he left
AVh»n ih* District Attorney was seen after
ward h* talked bout everything except politics.
Wht-i. Questioned about the subject, he said that
If h<- <3H Issue any statement it would be on
toirvt <say In the latter part of the week.
Bo tar. as known. Chief Clerk Henneberry, Mr.
Jerome's political consulting engineer, was not
at th* Distr!rt Attorney's office during the day.
bet it la understood that he communicated with
Mr. J*-rfjin<> over the telephone.
Uecord-Ureaking Rainfall — Four
— Crops Damaged.
Norfolk. V-. . Krtg- 13.— With almost unprecedented
win* for n*>.-irly v -,, months, the record of the
Vt*Krx BOtnmer was broken last night and to-day,
•*!» ■ fall of between four and five inches in
lacat] ' hours. City and suburban streetcar
tiafflc !f! f tiP'J up. Postofflcf, railroad and other cm-
Ihsa conrii>f-llcd to be nt th«'ij work early this
tacrr.:: ;. w^rr- forced to wado in some i>laces al-
TOl »t waist (jf>r,, and conditions are Lad every
•**" as a result of the great fall of water,
,. »I" r f rcrn tnp trucking belt through Norfolk
J^Jiniy ar<^ tr> the <f.-'-r that the rains of last
r**»t and tn-<iay have Jon-; great damage to the
"-*• cor>, a:,4 other -.:■ crops Just coming in.
o Kac «or. 1 T' X .. Aup. Another flood swept
f '^"^ouch the canyons upon Laagtry early to
. -• *eersr of workmen wei caußht. and ttv-o are
SJ2JS" »o have pfris!K<l. Sine bridges of the
a-\.. *? l'fi"jt}<- hay* > . .i. sweyt away and twenty
fo*?j**' i!1 «-. Aug. 13.— The lo>s of two lives has
_^f } btp n r.-;>orKd as the result of a storm which
Dearly four inches of rain within an
r tni * aftc-rnoon an<l did thousands of dollars*
oIV^ 6 " l ° I ' r °J"' rt "- William Barton, a six-year
x • • wa * sti-uck by l'slitnlnjf and killed, and a
!.° *"'" ''"slit anj drowned in the rise of a
Mot'- Tt ** l(aT Ih '* tlt> " In <)Utl y ir -s portions of
of «fomen and children were driven
W*-'. r •»»•■ ana in parts ot th^ bueinemi oec
tt* fiVJ 1 ;"'" *.'** t0 a Of i;iorv than a foot on
•»*>rs «jf (tores.
(By T>l<?gr»pb to The Tribuno. )
""'' ' J>'.. Aug. 13.— A destructive rlectrlo
■Win created havoc In this neighborhood to-
a >'- Lightning ret fir to a barn, which was
S«£r d ; aß<l a las I •'«• trotting horse was killed
Lv it t '''* ° r hor«e« and mules were also struck
S>2F* te!n * a!1>1 Wiled. Farm lands have i. en
"WHSer^-d by the heavy rainfall.
H*«v~? t!s> ! vv * TI *" R*:lr'.;oi: rock laM, dustless
Ch^ £** v **: N< » York *:55 P. M., arrive*
*ta p. ' -••■■ A - .V °i fa « fjst trains to Cfcicaso
*• fc » Loittm.—XAvt. *
***^?&JtJ2ZZrsS**m+ NEW- YORK. TUESDAY. AUGUST 14; ; ' 190G~TY\^LVE PAGES -^t* 6^^^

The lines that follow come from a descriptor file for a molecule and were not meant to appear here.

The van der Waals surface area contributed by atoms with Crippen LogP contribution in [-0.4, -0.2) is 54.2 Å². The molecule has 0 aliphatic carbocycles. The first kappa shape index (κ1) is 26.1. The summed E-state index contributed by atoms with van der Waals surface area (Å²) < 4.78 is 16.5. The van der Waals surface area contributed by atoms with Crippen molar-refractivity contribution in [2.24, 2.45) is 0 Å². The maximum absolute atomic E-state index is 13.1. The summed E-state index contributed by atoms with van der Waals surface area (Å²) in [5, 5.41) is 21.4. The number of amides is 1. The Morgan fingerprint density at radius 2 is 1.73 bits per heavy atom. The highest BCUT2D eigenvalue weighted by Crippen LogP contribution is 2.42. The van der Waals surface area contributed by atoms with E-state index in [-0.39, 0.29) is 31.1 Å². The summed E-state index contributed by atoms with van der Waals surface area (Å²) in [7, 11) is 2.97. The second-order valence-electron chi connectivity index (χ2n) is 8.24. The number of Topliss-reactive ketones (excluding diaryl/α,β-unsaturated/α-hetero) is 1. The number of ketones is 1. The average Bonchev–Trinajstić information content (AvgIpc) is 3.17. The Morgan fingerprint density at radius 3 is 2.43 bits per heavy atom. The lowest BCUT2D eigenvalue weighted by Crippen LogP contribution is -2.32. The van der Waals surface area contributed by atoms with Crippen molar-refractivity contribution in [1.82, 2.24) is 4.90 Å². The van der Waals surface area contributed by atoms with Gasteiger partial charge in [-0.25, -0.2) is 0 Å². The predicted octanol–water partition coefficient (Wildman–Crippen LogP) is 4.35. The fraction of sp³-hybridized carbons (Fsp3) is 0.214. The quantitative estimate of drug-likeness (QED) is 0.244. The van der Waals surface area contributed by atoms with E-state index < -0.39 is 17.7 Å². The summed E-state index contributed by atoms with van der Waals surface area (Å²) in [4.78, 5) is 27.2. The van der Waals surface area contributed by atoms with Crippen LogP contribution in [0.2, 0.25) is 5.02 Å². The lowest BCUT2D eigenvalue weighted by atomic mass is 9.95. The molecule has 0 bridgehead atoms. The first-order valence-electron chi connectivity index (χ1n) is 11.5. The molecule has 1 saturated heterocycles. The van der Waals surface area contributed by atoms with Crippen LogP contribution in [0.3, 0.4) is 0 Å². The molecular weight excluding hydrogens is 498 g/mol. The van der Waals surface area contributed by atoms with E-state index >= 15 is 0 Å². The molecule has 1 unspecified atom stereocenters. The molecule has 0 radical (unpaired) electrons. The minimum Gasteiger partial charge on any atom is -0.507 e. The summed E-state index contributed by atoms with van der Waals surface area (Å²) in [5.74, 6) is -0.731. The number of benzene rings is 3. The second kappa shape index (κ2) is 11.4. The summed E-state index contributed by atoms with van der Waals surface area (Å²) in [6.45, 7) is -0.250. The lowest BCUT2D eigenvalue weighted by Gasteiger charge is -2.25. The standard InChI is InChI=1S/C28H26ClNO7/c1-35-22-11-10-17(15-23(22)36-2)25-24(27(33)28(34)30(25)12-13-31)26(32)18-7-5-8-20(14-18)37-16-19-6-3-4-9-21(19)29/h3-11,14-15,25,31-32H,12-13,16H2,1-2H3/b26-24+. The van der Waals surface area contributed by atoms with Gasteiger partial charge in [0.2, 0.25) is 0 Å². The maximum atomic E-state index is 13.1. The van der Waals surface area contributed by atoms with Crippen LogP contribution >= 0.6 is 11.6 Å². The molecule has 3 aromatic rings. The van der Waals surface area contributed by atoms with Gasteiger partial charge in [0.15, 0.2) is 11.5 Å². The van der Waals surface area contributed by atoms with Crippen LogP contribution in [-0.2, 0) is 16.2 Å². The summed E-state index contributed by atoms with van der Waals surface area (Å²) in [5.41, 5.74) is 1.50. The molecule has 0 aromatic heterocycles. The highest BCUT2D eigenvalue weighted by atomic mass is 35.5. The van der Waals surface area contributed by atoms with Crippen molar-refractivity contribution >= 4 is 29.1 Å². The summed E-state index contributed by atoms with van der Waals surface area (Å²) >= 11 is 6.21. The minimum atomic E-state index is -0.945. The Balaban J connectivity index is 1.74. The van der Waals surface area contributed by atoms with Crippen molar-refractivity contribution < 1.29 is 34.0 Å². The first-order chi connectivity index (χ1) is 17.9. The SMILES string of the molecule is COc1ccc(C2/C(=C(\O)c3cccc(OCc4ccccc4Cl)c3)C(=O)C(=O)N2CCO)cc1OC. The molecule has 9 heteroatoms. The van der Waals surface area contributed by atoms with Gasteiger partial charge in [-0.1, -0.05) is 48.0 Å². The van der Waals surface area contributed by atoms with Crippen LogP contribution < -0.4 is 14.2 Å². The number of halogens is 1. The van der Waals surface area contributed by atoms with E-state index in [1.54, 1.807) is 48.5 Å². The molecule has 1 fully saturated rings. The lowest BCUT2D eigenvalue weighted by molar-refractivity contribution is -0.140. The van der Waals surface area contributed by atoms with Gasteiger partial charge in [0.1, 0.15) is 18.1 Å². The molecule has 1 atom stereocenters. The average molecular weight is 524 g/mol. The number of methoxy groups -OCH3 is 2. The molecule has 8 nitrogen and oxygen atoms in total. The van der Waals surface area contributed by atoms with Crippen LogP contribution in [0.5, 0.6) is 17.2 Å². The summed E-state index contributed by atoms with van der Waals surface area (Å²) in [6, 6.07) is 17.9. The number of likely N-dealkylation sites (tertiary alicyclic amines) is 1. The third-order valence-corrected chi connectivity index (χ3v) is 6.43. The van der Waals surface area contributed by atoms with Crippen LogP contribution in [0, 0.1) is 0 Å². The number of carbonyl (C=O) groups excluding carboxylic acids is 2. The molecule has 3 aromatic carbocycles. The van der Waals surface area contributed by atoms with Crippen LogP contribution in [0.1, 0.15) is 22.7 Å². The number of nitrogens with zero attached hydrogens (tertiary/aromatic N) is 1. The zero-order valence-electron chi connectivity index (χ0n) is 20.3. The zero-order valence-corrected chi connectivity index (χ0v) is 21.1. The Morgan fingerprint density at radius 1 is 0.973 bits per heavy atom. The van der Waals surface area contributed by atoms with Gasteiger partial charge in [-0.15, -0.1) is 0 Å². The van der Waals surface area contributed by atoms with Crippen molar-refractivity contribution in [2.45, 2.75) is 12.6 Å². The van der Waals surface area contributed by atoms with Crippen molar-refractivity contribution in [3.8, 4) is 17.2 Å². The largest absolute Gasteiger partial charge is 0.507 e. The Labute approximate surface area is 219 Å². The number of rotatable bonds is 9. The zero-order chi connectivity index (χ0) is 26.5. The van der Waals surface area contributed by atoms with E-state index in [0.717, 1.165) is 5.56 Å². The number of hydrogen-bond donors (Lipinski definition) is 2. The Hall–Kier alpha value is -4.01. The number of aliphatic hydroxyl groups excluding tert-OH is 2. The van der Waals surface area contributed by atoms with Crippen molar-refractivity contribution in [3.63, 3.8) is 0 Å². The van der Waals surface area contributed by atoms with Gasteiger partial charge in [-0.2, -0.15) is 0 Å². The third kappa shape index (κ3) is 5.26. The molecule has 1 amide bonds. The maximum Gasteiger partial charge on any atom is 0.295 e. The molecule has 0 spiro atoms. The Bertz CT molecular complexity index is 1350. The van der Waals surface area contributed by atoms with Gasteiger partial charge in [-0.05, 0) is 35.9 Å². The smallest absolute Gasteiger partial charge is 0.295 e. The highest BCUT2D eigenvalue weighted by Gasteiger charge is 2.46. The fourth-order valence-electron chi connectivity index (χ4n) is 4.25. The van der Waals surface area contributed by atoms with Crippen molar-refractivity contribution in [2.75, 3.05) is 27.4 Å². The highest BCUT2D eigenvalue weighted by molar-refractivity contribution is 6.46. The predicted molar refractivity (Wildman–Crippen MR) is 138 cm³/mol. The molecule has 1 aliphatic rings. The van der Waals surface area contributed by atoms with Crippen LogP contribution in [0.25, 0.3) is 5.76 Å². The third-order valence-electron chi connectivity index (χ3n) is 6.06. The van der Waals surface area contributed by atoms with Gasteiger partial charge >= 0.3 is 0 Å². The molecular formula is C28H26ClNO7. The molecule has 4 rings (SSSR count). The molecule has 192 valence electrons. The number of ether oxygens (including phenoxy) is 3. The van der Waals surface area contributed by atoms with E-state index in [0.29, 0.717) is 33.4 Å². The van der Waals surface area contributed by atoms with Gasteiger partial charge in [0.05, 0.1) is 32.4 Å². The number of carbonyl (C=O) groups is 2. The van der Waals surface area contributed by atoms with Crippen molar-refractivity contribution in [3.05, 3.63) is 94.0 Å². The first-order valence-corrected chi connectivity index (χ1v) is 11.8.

)i;;s. u:a]i;ii-; dead.
Novelist and Playwright Expires
Suddenly in London.
London. Aug. 13.— Pearl Mary Teresa
Craigie (John Oliver Hobhes). the novelist and
dramatist, died in her sleep this morning from
htart disease. Her death was unexpected, she
having been apparently perfectly well when she
retired last night. Mrs. CraJgie had been spend
ing a fortnight at her home. Steephlil Castle,
Ventnore. Isle of Wight. She left there on Sun
day afternoon to keep an engagement in Lon
Mrs. Craigie had just spent a fortnight with
her parents at Ventnor. and was in excellent
spirits and busily planning future work. Reach
ing London on Sunday evening, she complained
Of feeling tired and went early to bed. leaving
orders not to be be disturbed until she rang in
the morning. At 9 o'clock this morntn<» the ser
vants became anxious and went to tier room,
where they found her dead. The doctor who was
summoned was unable to give a certificate of
burial, though the indications pointed to heart
disease. Mrs. Craigie had had no occasion to
consult a doctor for some time previously, and
hence it will be necessary to hold an inquest.
Mrs. Craigie's parents, who have been sum
moned to London, are heartbroken over tha
news. Her father, in an interview, said:
My daughter was perfectly well when she left
Ventnor. and was looking forward to a visit to
Scotland on Wednesday with her son. We had
not the slightest anxiety on her account and she
had made not -a single complaint.
It was gathered from her father's remarks
that, though Mrs. Craigie had enjoyed better
health In the last year or two. she had felt the
strain of heavy work and literary engagements,
and had suffered on more than one occasion
from heart attacks.
London. Aug. 14. — The news of the death of
Mrs. Craigie reached only two or three of the
London morning newspapers. These journals
express deep regret at the untimely loss of a
popular writer and charming personality. 'The